Drake ‘Nothing Was the Same’ – Review

9 Oct

‘Tuscan Leather’ is the most ecstatic song Drake has ever recorded – 6 minutes of delirious beat and samples that are twisted to make it sound like a demented Kanye West production from a decade ago. And it’s dripping with the most unconvincing bravado you can imagine. ‘Comin off the last record, I’m getting 20 million off the record, just off these records, nigga that’s a record.’ As an opening gambit it’s unexpected – Since when has anyone listened to Drake to hear cheap puns and cheaper vanity? ‘I could go an hour on this beat’ – You get the feeling he tried. Luckily about half way through the song things start to unravel in the best possible sense. ‘Not even talking to Nicki, communication is breaking, I dropped the ball on some personal shit, I need to embrace it. I’m honest, I make mistakes, and I’ll be the second to admit it.’ This is more like the Drake we’ve come to expect; funny, self-deprecating, revealing and unflinchingly honest. Although he gets off to a slightly unconvincing start, by the end of ‘Tuscan Leather’, the album’s opening track, he’s completely won you over. It alerts you to the notion that this is his most conflicted album yet.

‘Nothing Was the Same’ is more complicated than ‘Take Care’, although the links with that record are clear. Nothing IS the same exactly, but it’s certainly not a complete reinvention. Drake still places sincerity alongside insincerity and smack-talk alongside heart-talk. He’s not wholly convincing in either department for that reason – he’s too sweet-natured to give good smack talk and he’s too vain and antagonistic to give good heart talk. He’s a rapper with a poet’s heart or a poet with a rapper’s swag. The beauty is that he doesn’t sound at home anywhere. ‘Somewhere between psychotic and iconic – somewhere between I want it and I got it – somewhere between a mistress and commitment’ as he puts it. He’s a unique conundrum in the hip hop community. Utterly relatable – a man who expresses ancient thoughts on love and loss in 21st century Tweet sized sound bites. The writer he reminds me most of is Alex Turner, another dude who writes in memorable, brief fragments rather than extended narratives. Like Turner, Drake is also fond of details; these tunes are dripping with proper nouns, to the point where we can name a dozen of the women who have come in and out of Drake’s life. ‘The one I needed was Courtney from Hooters on Peaches, I’ve always been feeling like she was the piece to complete me. Now she’s engaged to be married.’ Drake wallows in regret all over the record, but we only get glimpses like this here and there. It’s clear that all the bravado is there to compensate for his honesty. Unsurprisingly his swag is merely a disguise for a wounded soul.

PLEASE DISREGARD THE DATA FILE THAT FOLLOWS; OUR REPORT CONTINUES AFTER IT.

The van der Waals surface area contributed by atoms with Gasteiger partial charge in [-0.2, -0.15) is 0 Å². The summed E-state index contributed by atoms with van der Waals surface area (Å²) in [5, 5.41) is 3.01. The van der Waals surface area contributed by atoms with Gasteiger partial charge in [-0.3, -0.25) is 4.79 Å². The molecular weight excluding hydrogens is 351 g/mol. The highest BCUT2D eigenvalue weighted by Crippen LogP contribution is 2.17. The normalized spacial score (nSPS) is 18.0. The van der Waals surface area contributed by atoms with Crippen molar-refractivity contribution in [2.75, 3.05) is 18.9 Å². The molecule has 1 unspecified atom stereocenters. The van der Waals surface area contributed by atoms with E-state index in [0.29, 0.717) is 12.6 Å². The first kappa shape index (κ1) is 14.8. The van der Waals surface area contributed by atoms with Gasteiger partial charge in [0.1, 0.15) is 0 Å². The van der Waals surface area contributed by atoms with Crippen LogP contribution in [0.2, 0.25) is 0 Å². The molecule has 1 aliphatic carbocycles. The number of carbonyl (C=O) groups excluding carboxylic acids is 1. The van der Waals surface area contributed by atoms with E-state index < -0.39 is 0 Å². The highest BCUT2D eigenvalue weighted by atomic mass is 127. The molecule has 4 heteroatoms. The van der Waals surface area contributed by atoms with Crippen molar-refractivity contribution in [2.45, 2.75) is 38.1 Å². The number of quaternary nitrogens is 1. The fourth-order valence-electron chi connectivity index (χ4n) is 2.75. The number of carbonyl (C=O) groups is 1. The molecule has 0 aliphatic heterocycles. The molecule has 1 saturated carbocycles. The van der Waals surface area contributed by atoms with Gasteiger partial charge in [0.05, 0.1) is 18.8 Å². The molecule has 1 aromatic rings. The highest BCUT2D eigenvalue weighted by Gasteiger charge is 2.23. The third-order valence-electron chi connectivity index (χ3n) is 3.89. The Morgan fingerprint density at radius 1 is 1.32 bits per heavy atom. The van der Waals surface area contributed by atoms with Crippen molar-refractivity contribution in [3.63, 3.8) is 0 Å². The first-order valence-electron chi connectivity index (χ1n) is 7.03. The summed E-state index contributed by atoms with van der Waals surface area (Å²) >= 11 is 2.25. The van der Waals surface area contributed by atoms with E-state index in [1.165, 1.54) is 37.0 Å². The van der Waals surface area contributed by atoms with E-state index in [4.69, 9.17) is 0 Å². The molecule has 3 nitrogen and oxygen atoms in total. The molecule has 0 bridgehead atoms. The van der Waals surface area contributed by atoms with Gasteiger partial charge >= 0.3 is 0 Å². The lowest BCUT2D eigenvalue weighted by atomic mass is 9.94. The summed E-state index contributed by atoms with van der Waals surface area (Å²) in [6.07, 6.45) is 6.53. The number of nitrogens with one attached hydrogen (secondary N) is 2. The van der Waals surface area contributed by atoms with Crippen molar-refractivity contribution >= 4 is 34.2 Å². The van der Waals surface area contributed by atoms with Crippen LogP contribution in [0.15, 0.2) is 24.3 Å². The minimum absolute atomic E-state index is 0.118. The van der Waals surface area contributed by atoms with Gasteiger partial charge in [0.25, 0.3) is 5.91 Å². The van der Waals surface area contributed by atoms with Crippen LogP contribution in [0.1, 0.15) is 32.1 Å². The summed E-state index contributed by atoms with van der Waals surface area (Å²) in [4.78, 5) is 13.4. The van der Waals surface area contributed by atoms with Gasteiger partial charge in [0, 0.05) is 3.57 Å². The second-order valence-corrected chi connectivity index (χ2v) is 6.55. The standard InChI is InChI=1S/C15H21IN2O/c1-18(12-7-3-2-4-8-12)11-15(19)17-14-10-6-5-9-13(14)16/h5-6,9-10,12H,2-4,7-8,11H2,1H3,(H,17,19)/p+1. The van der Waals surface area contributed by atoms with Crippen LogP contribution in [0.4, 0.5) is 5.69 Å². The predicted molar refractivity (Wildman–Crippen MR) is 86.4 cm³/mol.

Musically the album’s a lot less complicated, although it’s a more difficult listen that the more memorable ‘Take Care’. Drake’s never really been about ear worms – his melodies are often inane and tuneless, his hooks often laughably derivative (see ‘Started From the Bottom’) but instead the music washes over you and creates atmosphere like the best mood records do. Drake is equally fond of old collaborators and new collaborators; Noah Shebib is still there providing the production, and still doing an excellent job of combining post ‘808s and Heartbreaks’ emo with a more muscular beat palate. The first half of the album is a lot tougher and more driven than 90% of ‘Take Care’. It’s the kind of material I expected a superstar in Drake’s league to make before I actually heard his music. As on ‘Take Care’ Drizzy also recruits young British talent to add some innovation. Beat maker in demand Hudson Mohawke adds a ‘Bad’ era Michael Jackson flavour to ‘Contact’ whilst Sampha contributes the most soul stirring moment on the album with his impassioned vocals on ‘Too Much’.

Despite being a fairly progressive hip hop album in many ways, ‘Nothing was the Same’ still feels unfortunately regressive when it comes to terminology, proving some things will never change. Women are still ‘bitches’ or ‘pussy’, men are still ‘niggas’ and the F word is thrown around in a lazy manner designed to fill syllables. For someone with such a command of language Drake is still prone to littering his songs with these boring, offensive clichés. For a man who wears his sensitivity as a medal around his neck along with his other chains, Drake seems to be as insensitive as most other contemporary rappers when it comes to labeling. The album falls into the other predictable hip hop trap of being too long – although in fairness it isn’t anywhere near as indulgent as ‘Take Care’ or many other big hip-hop releases of the last decade.

‘I wanna take it deeper than money, pussy, vacation, and influence a generation lacking in patience. I’ve been dealing with my dad, speaking of lack of patience…’ In this statement we are led back to that central contradiction at the heart of Drake’s records. This is a line brimming with ambition; Drake wants to ‘influence a generation’, he wants to ‘connect’, he still wants ‘money, pussy, vacation’ but he also wants to talk about his dad. Here we see in an instant just how hungry Drake is, not to mention how conflicted he is. This is far from a perfect album but then Drake is far from a perfect human being – he’s often hilariously un-self aware, hypocritical, false and vain. But occasionally he’s revolatory. And it’s still a thrill to hear him slur ‘muthafuckers never loved me.’ He’s got that dirty allure. That’s the beautiful contradiction. Drake’s been exploring this anxiety for a while now and you get the feeling he’ll never truly feel at home anywhere – which suits me just fine.



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